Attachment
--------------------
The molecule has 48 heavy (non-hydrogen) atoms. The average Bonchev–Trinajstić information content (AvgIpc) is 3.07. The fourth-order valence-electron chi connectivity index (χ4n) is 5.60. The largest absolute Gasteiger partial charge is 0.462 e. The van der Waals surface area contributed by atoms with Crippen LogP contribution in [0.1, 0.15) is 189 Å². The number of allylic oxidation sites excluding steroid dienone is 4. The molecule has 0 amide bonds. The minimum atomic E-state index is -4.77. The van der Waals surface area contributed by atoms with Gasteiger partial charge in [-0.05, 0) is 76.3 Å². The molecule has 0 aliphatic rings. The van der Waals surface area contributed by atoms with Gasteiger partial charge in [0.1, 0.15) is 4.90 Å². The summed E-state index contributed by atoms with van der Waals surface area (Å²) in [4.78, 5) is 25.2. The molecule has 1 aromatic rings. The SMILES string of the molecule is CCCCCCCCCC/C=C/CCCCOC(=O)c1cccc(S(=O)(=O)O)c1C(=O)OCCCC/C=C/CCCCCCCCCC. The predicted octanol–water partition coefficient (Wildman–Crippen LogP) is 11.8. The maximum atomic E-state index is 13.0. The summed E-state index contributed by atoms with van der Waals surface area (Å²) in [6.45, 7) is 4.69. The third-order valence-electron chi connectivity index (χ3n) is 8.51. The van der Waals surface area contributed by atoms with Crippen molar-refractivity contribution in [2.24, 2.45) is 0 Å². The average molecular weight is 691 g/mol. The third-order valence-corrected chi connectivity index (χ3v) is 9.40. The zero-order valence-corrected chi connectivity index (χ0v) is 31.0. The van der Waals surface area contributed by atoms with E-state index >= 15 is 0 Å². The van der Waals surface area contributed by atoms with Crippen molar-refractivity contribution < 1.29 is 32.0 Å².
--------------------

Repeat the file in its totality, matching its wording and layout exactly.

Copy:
The molecule has 48 heavy (non-hydrogen) atoms. The average Bonchev–Trinajstić information content (AvgIpc) is 3.07. The fourth-order valence-electron chi connectivity index (χ4n) is 5.60. The largest absolute Gasteiger partial charge is 0.462 e. The van der Waals surface area contributed by atoms with Crippen LogP contribution in [0.1, 0.15) is 189 Å². The number of allylic oxidation sites excluding steroid dienone is 4. The molecule has 0 amide bonds. The minimum atomic E-state index is -4.77. The van der Waals surface area contributed by atoms with Gasteiger partial charge in [-0.05, 0) is 76.3 Å². The molecule has 0 aliphatic rings. The van der Waals surface area contributed by atoms with Gasteiger partial charge in [0.1, 0.15) is 4.90 Å². The summed E-state index contributed by atoms with van der Waals surface area (Å²) in [4.78, 5) is 25.2. The molecule has 1 aromatic rings. The SMILES string of the molecule is CCCCCCCCCC/C=C/CCCCOC(=O)c1cccc(S(=O)(=O)O)c1C(=O)OCCCC/C=C/CCCCCCCCCC. The predicted octanol–water partition coefficient (Wildman–Crippen LogP) is 11.8. The maximum atomic E-state index is 13.0. The summed E-state index contributed by atoms with van der Waals surface area (Å²) in [6.45, 7) is 4.69. The third-order valence-electron chi connectivity index (χ3n) is 8.51. The van der Waals surface area contributed by atoms with Crippen molar-refractivity contribution in [2.24, 2.45) is 0 Å². The average molecular weight is 691 g/mol. The third-order valence-corrected chi connectivity index (χ3v) is 9.40. The zero-order valence-corrected chi connectivity index (χ0v) is 31.0. The van der Waals surface area contributed by atoms with E-state index >= 15 is 0 Å². The van der Waals surface area contributed by atoms with Crippen molar-refractivity contribution < 1.29 is 32.0 Å².